Abstract

Functional control of CMV reactivation is profoundly influenced by CMV serostatus after nonmyeloablative hematopoietic cell transplantation following a TLI-ATG preparative regimen

Joanna M. Schaenman1,2, Marcy L. Vana2, Chanu Rhee2, Jonathan Wong1, Shelly Navato2, Laura Johnston2, Ruby M. Wong2, Dora Y. Ho1, and Janice M. Brown1,2 Divisions of Infectious Diseases1 and Blood and Marrow Transplantation2, Stanford University Medical Center, Stanford, California 94305-5623, USA.

A substantial body of data supports the importance of recapitulation of effective immune function for control of cytomegalovirus (CMV) following hematopoietic cell transplantation (HCT). However, many questions remain regarding immune reconstitution of functional viral control after nonmyeloablative (NMA) HCT, especially with preparative regimens containing total lymphoid irradiation and antithymocyte globulin (TLI-ATG). We analyzed 197 patients who underwent NMA HCT at Stanford University Hospital between 2001 and 2007; 126 patients had either donor or recipient seropositivity for CMV. TLI was administered 11 days prior to transplant, and ATG on D-11 to -7. Nine patients were eliminated from analysis for either participation in a CMV prophylaxis trial or for insufficient data. HCT recipients were screened weekly for CMV reactivation using the Amplicor CMV test (Roche Molecular Diagnostics) on peripheral blood for the first 100 days after HCT. Any positive result led to preemptive treatment with intravenous ganciclovir or valganciclovir. Statistical analysis was performed using SAS Enterprise Guide. There were no significant differences between groups with respect to sex, age, race, underlying hematologic disease, or donor type. 35% had acute leukemia as their underlying diagnosis, 18% chronic leukemia, 32% lymphoma, and 15% myelodysplastic syndrome. 63 patients received HCT from siblings including one partially matched related donor (53%), 6 patients received haplo-identical transplants (5%), and 48 patients had unrelated donors (41%). Data regarding reactivation by serogroup

Serogroup No. patients Patients with CMV reactivation (%) Median days to first reactivation No. patients with multiple reactivations (%)* Average no. reactivations per patient Max. no. reactivations 
* Patients included if there was less than one month of missing data: D+/R− 15 patients, D+/R+ 55 patients, D−/R+ 35 patients evaluated.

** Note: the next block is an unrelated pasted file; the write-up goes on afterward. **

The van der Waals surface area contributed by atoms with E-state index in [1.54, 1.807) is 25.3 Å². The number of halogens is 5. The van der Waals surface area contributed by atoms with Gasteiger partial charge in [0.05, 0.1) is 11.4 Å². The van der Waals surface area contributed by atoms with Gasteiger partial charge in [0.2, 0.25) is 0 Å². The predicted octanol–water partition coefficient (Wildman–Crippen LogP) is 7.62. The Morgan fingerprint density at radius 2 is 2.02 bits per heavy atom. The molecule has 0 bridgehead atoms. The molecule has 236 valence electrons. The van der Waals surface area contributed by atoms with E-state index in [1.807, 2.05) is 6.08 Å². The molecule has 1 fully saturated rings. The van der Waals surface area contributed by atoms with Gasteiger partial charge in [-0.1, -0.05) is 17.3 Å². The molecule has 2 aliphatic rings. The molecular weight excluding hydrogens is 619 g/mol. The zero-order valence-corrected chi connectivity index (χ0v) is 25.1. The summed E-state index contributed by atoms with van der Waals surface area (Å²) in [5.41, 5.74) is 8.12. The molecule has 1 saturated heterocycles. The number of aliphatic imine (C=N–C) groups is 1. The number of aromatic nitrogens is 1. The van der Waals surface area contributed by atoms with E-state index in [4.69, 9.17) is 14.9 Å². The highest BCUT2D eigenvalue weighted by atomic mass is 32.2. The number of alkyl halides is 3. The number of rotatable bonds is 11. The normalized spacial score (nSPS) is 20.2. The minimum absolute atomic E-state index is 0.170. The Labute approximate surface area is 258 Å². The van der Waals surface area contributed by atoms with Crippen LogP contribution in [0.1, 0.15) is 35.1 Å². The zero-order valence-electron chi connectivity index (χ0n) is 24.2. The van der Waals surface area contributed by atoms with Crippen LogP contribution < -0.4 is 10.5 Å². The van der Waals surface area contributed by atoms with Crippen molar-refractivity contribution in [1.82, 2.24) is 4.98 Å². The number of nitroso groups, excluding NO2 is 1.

D+/R− 15 2 (13.3) 56 0 (0) 0.1 
D+/R+ 57 27 (47.4) 17 5 (9.1) 0.6 
D−/R+ 45 29 (64.4) 12 5 (14.3) 0.9 
Serogroup No. patients Patients with CMV reactivation (%) Median days to first reactivation No. patients with multiple reactivations (%)* Average no. reactivations per patient Max. no. reactivations 
* Patients included if there was less than one month of missing data: D+/R− 15 patients, D+/R+ 55 patients, D−/R+ 35 patients evaluated. 
D+/R− 15 2 (13.3) 56 0 (0) 0.1 
D+/R+ 57 27 (47.4) 17 5 (9.1) 0.6 
D−/R+ 45 29 (64.4) 12 5 (14.3) 0.9 

Analysis by logistic regression with correction for age, diagnosis, donor type, and steroid use was statistically significant (p=0.005) for the comparison of all three serogroups. Other covariates reaching statistical significance were diagnosis (increased reactivation with acute leukemia and lymphoma) and donor type (OR 2.7 for unrelated versus related donors (95% confidence interval 1.2–6.1, p=.016). There was no difference in the degree of chimerism in whole blood on day 28 with a mean of 80% for the D+/R+ and 79% for the D−/R+ patients (t test, pooled p-value 0.90). The incidence and severity of acute graft versus host disease (GVHD) (Grade > II) were not statistically different between groups, with 0 D+/R− patients, 2 D+/R+ patients, and 4 D−/R+ patients with acute GVHD. Sustained CMV viral load was significantly greater in the D−/R+ group based on analysis by a mixed effect model with correction for the covariates listed above (p=.0006 for serogoup*time). None of the other covariates analyzed had a statistically significant effect in this model. CMV serostatus of both donor and recipient had a significant effect on CMV reactivation over the first 100 days after NMA HCT following a TLI-ATG preparative regimen. The relative paucity of reactivation and the longer time to first reactivation in the D+/R− group is predicted by previously published observations. Donor CMV serology did not influence the timing of CMV reactivation in the D+/R+ compared with the D−/R+ group, however, donor seropositivity did play an important role in the reconstitution of effective antiviral immune function as manifested by an increased burden of detectable CMV in the D−/R+ as compared with the D+/R+ group. These observations have led us to an ongoing exploration of the kinetics of the antiviral immune response in an animal model in an attempt to refine our understanding of the interaction between the magnitude and timing of CMV exposure and the reconstitution of functional immunologic control after HCT.

Disclosures: No relevant conflicts of interest to declare.

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